First, Max did the math and figured out that four sections across and five down would look best (I wanted a large pattern). So we divided the width (160) by four and saw we needed to tape off every 40 cm. The tape was exactly 2cm wide so we taped from 39-41 cm, 79-81 cm and 119-121 cm to make sure it was even. The weave of the carpet was in little squares, two of which were exactly the same with as the tape and ran in straight lines down the rug, which was very, very satisfying for someone who likes precision....but is usually in too much of a rush to get it!

diy painted herringbone rug

diy painted herringbone rug

I laid a strip of wood across at the 46 cm point (230 divided by 5) so I could lay the next pieces of tape corner to corner without measuring each time, make sense? You're basically just making a lot of large triangles.

diy painted herringbone rug

About an hour in it was all taped up and ready for paint. At this point I almost convinced myself that I liked it with the tape on and I should just stick with that....I am so impatient.

diy painted herringbone rug

I quickly went back over the points where the tape crossed over and cut away any excess to make sure I'd end up with crisp lines. i also went back over everything and made sure it was all pressed down properly.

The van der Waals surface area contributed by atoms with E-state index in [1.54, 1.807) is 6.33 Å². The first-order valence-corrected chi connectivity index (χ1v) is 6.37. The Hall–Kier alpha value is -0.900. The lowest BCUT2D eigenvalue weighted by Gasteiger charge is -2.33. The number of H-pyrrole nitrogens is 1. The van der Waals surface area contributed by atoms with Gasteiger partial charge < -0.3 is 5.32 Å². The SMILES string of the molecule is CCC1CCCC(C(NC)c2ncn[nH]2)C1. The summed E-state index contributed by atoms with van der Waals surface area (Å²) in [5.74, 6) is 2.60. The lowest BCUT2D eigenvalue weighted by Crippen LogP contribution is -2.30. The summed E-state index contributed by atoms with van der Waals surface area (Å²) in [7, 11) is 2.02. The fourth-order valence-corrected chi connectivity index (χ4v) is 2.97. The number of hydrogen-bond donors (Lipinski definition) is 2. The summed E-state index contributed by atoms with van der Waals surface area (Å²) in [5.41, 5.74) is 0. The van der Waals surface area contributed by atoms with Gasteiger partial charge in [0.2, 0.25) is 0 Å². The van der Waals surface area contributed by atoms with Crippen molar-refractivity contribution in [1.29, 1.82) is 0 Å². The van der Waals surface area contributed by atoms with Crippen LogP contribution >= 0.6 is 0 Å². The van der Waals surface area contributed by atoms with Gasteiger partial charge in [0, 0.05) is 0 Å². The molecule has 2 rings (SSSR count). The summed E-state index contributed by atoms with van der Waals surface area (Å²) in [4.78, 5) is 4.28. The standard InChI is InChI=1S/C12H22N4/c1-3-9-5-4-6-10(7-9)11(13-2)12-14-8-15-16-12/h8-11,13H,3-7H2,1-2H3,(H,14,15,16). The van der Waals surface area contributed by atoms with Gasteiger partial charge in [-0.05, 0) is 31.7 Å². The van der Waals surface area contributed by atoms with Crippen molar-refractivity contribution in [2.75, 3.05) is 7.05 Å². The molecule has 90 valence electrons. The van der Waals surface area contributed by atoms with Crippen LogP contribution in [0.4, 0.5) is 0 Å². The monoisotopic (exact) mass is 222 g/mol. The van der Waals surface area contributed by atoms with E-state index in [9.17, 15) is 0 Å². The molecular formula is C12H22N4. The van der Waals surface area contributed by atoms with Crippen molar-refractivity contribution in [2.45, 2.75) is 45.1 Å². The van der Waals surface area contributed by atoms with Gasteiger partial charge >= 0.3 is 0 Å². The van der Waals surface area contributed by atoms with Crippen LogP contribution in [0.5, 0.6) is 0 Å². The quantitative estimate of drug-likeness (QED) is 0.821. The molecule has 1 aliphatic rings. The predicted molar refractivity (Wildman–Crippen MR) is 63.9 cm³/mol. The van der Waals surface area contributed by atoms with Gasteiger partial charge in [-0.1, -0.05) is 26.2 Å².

diy painted herringbone rug

diy painted herringbone rug
Tip-use the roll of tape to go back over your lines and rub them down to stop the paint bleeding-it's the exact same width so you won't miss anything

Then I mixed up the colours I wanted using some fabric medium and regular wall paint I had left over. I'm not sure how beneficial fabric medium was for this project cos it's not like it's ever going in the washing machine, but it did make the paint dry a bit softer than it would have been I think. Plus, it's no harm to have it for when I inevitably have to try and scrub stains off the rug later.

diy painted herringbone rug

diy painted herringbone rug
I bought the delta one online and the other one in a craft shop. The Berol is much cheaper and doesn't smell odd like the delta so I'd definitely go for that again.